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Seeing humans as superpredators

Many hunting and fishing habits may be unsustainable for prey species, report warns

2:00pm, August 20, 2015

SUPERPREDATORS  Analyzing humans as just another predator finds a unique hunting (and fishing) pattern.

To get a glimpse of a superpredator, just look in the mirror. Comparing hunting habits of mammals and fishes reveals humans as Earth’s most dangerous, oddball predator — one that targets adult prey in large numbers, a practice that can push populations into decline.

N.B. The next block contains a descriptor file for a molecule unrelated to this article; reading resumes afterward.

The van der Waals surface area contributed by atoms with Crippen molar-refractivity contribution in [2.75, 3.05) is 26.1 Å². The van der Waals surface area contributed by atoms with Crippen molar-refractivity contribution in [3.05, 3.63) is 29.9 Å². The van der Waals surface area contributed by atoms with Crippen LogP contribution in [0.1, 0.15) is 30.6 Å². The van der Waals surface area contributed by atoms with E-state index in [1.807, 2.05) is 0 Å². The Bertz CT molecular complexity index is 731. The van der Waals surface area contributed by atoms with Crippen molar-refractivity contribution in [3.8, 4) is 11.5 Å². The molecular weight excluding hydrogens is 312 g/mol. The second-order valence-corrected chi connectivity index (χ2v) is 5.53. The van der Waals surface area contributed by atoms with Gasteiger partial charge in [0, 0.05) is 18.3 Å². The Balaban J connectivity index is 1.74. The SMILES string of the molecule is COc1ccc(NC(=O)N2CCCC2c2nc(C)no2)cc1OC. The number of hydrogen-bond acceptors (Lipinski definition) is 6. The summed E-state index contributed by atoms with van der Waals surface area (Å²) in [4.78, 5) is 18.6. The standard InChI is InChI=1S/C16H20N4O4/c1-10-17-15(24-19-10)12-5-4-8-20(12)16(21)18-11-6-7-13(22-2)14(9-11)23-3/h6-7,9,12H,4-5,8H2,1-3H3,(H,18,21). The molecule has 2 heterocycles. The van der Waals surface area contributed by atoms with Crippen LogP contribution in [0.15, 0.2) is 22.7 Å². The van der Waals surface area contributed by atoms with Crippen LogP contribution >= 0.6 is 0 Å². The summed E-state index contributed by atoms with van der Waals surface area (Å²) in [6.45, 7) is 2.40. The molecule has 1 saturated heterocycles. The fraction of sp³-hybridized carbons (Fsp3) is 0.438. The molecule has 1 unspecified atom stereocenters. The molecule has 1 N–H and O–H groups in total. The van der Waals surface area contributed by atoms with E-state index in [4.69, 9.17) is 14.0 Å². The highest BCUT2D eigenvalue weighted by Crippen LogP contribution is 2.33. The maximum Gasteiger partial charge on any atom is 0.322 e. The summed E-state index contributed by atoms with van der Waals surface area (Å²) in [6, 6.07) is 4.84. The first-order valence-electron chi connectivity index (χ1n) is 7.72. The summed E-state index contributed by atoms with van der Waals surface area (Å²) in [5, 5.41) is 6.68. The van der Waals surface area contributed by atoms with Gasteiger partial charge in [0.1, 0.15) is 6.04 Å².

Humans’ main prey are reproductive adults, the animals that replenish populations, explains conservation scientist Chris Darimont of the University of Victoria in Canada. He and his colleagues call for people to switch to the hunting patterns of other predatory mammals or fishes. Such a change would entail targeting the young instead of the adults and taking smaller percentages, the scientists say in the Aug. 21 Science.

A shift toward the young would be more sustainable, “consuming the reproductive interest rather than the reproductive capital,” says study coauthor Thomas Reimchen, also at

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